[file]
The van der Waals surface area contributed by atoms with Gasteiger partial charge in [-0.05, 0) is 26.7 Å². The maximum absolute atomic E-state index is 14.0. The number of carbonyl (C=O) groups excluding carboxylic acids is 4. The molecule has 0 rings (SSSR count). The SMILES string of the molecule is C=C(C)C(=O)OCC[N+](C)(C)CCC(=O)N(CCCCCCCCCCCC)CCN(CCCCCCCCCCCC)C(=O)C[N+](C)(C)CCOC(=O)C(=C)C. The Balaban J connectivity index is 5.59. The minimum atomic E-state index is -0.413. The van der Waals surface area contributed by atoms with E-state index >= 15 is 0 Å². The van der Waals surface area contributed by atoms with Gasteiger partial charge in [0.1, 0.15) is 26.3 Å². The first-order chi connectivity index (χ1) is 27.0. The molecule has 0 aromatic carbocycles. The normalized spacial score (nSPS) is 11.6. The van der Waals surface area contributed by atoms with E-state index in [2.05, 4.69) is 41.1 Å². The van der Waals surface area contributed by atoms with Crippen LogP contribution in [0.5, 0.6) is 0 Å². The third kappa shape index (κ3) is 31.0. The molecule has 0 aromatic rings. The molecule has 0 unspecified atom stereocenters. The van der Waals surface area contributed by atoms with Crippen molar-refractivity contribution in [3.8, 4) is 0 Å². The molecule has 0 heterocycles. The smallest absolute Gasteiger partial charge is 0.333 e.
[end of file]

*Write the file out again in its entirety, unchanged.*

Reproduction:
The van der Waals surface area contributed by atoms with Gasteiger partial charge in [-0.05, 0) is 26.7 Å². The maximum absolute atomic E-state index is 14.0. The number of carbonyl (C=O) groups excluding carboxylic acids is 4. The molecule has 0 rings (SSSR count). The SMILES string of the molecule is C=C(C)C(=O)OCC[N+](C)(C)CCC(=O)N(CCCCCCCCCCCC)CCN(CCCCCCCCCCCC)C(=O)C[N+](C)(C)CCOC(=O)C(=C)C. The Balaban J connectivity index is 5.59. The minimum atomic E-state index is -0.413. The van der Waals surface area contributed by atoms with E-state index >= 15 is 0 Å². The van der Waals surface area contributed by atoms with Gasteiger partial charge in [0.1, 0.15) is 26.3 Å². The first-order chi connectivity index (χ1) is 27.0. The molecule has 0 aromatic carbocycles. The normalized spacial score (nSPS) is 11.6. The van der Waals surface area contributed by atoms with E-state index in [2.05, 4.69) is 41.1 Å². The van der Waals surface area contributed by atoms with Crippen LogP contribution in [0.5, 0.6) is 0 Å². The third kappa shape index (κ3) is 31.0. The molecule has 0 aromatic rings. The molecule has 0 unspecified atom stereocenters. The van der Waals surface area contributed by atoms with Crippen molar-refractivity contribution in [3.8, 4) is 0 Å². The molecule has 0 heterocycles. The smallest absolute Gasteiger partial charge is 0.333 e.